"They are being a bit more flexible in their programmatic structure to offer more accessibility," said Emily Wadhwani, a higher education analyst at Fitch Ratings. "In the next downturn, that should help to prevent erosion of those programs."
'It can be tough to grow'
By some estimates, the adult learner market is around 30 million people — more than the current college enrollment nationwide. While this potential is driving much of the recent change, the way many students are approaching higher education is changing in the on-demand, post-recession era, said Alex Bloom, associate director of research at consulting firm EAB.
"Even traditional-aged undergrads might pursue a bachelor's degree on a path today that might seem strange to someone 30, or even 10 years ago," he said. It's not uncommon for someone to "enroll at one university and take online courses for two or three semesters, pause for a semester to work for a bit, then reenroll," he added.
While four-year schools have traditionally made it difficult for students to bounce in and out of their educational experience, more and more are shifting their approach.
"For those institutions without a great plethora of programs that don't allow you to reach a critical mass of programs online, it can be tough to grow."
Higher education analyst, Fitch Ratings
But capturing the growing market of online learners is extremely competitive. A few dozen schools jumped in early and hold the lion's share of the market.
Arizona State University, for example, launched ASU Online in 2010 and has more than 175 online degree and certificate programs reaching more than 46,000 students globally, its president, Michael Crow, told the Brookings Institution in May. Those who have successfully entered the market more recently have invested in years of planning and research, higher ed analysts say.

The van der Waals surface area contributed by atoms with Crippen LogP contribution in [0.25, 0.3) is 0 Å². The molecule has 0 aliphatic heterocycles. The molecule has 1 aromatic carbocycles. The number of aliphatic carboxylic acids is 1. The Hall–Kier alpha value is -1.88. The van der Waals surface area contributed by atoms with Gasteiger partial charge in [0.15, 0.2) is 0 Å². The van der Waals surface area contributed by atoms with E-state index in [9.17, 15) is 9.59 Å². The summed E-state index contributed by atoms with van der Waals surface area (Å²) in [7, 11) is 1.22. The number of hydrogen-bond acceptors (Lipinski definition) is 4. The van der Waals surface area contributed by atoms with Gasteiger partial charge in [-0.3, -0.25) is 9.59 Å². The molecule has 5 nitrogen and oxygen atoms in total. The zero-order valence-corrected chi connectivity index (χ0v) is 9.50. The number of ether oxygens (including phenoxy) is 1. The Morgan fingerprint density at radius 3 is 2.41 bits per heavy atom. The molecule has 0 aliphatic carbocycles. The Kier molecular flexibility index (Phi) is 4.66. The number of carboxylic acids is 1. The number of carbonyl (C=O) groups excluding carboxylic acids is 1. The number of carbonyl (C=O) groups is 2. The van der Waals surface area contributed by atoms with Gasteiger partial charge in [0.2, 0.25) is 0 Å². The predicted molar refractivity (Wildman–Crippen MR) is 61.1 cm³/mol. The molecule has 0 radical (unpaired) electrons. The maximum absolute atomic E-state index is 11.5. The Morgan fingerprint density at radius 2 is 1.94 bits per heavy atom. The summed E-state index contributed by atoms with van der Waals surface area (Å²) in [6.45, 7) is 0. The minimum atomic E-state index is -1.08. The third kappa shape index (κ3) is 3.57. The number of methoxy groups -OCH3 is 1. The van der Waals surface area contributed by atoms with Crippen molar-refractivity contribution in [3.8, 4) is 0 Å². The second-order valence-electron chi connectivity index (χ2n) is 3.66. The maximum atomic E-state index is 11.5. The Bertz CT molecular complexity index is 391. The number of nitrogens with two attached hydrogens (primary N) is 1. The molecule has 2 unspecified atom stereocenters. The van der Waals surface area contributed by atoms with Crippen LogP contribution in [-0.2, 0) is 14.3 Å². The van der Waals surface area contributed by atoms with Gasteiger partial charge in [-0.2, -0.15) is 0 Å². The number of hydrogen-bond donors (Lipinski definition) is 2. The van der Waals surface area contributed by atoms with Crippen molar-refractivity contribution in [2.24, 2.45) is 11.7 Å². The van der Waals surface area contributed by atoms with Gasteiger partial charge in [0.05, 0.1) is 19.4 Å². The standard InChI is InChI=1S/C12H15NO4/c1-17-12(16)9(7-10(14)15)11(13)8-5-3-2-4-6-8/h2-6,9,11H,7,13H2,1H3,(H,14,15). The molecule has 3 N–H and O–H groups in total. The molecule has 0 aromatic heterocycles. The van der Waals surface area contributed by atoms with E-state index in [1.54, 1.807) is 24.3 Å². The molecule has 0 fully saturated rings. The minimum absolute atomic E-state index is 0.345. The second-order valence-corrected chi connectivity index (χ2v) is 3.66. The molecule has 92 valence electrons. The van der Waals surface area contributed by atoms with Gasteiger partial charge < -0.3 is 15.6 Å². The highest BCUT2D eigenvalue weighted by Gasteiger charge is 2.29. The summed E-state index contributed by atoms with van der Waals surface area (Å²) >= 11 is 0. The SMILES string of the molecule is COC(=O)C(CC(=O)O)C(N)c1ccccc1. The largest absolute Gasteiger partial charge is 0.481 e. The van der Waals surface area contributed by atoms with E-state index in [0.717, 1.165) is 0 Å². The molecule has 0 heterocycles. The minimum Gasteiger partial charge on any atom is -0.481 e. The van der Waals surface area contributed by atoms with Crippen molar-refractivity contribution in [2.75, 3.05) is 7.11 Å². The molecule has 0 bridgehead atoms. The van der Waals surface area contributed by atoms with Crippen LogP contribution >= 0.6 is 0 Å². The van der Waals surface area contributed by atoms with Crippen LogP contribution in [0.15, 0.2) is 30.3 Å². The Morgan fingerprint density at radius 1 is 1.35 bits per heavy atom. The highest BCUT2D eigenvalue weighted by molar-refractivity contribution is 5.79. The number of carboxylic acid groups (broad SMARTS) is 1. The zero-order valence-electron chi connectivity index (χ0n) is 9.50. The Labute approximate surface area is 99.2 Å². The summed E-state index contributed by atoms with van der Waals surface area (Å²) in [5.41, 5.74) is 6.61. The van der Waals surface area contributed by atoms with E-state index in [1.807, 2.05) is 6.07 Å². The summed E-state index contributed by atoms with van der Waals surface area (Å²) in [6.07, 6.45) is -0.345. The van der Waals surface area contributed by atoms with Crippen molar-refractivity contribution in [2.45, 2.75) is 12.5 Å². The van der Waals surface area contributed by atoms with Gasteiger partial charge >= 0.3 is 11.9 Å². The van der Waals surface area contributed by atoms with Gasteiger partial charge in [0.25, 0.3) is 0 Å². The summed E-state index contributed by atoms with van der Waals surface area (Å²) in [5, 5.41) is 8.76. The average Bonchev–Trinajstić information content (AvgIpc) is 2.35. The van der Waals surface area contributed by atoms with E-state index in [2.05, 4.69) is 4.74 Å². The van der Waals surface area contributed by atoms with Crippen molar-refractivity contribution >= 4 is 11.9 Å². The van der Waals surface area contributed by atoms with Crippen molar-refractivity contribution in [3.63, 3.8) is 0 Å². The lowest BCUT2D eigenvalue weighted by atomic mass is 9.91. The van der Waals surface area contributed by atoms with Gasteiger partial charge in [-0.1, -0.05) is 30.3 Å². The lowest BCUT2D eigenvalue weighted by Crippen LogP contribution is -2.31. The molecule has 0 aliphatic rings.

"Don't underestimate the infrastructure that goes into this," said Megan Adams, practice manager and enrollment expert at EAB. "From the organizational structure to marketing expertise to design capabilities, there's a whole list of infrastructure investment that needs to be made in order to stand up an online program."
That includes investing in audio and video to create course content and hiring online learning specialists who can cater to the different expectations and timelines of part-time and distance learners. Often, schools partner with an outside firm to provide marketing and analytics for online recruitment. In many ways, investing in an online program requires creating a parallel university experience. And it's expensive.
"The administration is a sunk cost," said Fitch's Wadhwani. "For those institutions without a great plethora of programs that don't allow you to reach a critical mass of programs online, it can be tough to grow."